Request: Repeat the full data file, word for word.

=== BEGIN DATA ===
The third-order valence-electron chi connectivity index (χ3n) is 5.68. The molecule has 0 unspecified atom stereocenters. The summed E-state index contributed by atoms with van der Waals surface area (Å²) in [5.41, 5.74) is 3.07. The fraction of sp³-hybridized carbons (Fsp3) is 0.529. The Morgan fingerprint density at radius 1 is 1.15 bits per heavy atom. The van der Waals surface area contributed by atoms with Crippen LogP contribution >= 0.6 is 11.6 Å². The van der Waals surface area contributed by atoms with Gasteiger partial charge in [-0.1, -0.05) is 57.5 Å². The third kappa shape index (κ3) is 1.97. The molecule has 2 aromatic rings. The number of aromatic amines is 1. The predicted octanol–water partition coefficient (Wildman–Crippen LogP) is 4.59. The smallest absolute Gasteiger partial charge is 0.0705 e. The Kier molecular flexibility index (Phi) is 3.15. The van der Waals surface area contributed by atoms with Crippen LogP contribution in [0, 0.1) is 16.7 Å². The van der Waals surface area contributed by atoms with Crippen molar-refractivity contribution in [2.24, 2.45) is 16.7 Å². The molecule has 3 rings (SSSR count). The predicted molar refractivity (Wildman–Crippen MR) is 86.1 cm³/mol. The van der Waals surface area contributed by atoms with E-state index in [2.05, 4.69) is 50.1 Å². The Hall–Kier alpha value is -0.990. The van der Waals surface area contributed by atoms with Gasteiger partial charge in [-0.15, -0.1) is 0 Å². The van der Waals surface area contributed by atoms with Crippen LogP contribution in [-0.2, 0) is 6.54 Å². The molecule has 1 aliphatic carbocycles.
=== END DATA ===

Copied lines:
The third-order valence-electron chi connectivity index (χ3n) is 5.68. The molecule has 0 unspecified atom stereocenters. The summed E-state index contributed by atoms with van der Waals surface area (Å²) in [5.41, 5.74) is 3.07. The fraction of sp³-hybridized carbons (Fsp3) is 0.529. The Morgan fingerprint density at radius 1 is 1.15 bits per heavy atom. The van der Waals surface area contributed by atoms with Crippen LogP contribution >= 0.6 is 11.6 Å². The van der Waals surface area contributed by atoms with Gasteiger partial charge in [-0.1, -0.05) is 57.5 Å². The third kappa shape index (κ3) is 1.97. The molecule has 2 aromatic rings. The number of aromatic amines is 1. The predicted octanol–water partition coefficient (Wildman–Crippen LogP) is 4.59. The smallest absolute Gasteiger partial charge is 0.0705 e. The Kier molecular flexibility index (Phi) is 3.15. The van der Waals surface area contributed by atoms with Crippen LogP contribution in [0, 0.1) is 16.7 Å². The van der Waals surface area contributed by atoms with Crippen molar-refractivity contribution in [2.24, 2.45) is 16.7 Å². The molecule has 3 rings (SSSR count). The predicted molar refractivity (Wildman–Crippen MR) is 86.1 cm³/mol. The van der Waals surface area contributed by atoms with E-state index in [2.05, 4.69) is 50.1 Å². The Hall–Kier alpha value is -0.990. The van der Waals surface area contributed by atoms with Gasteiger partial charge in [-0.15, -0.1) is 0 Å². The van der Waals surface area contributed by atoms with Crippen LogP contribution in [-0.2, 0) is 6.54 Å². The molecule has 1 aliphatic carbocycles.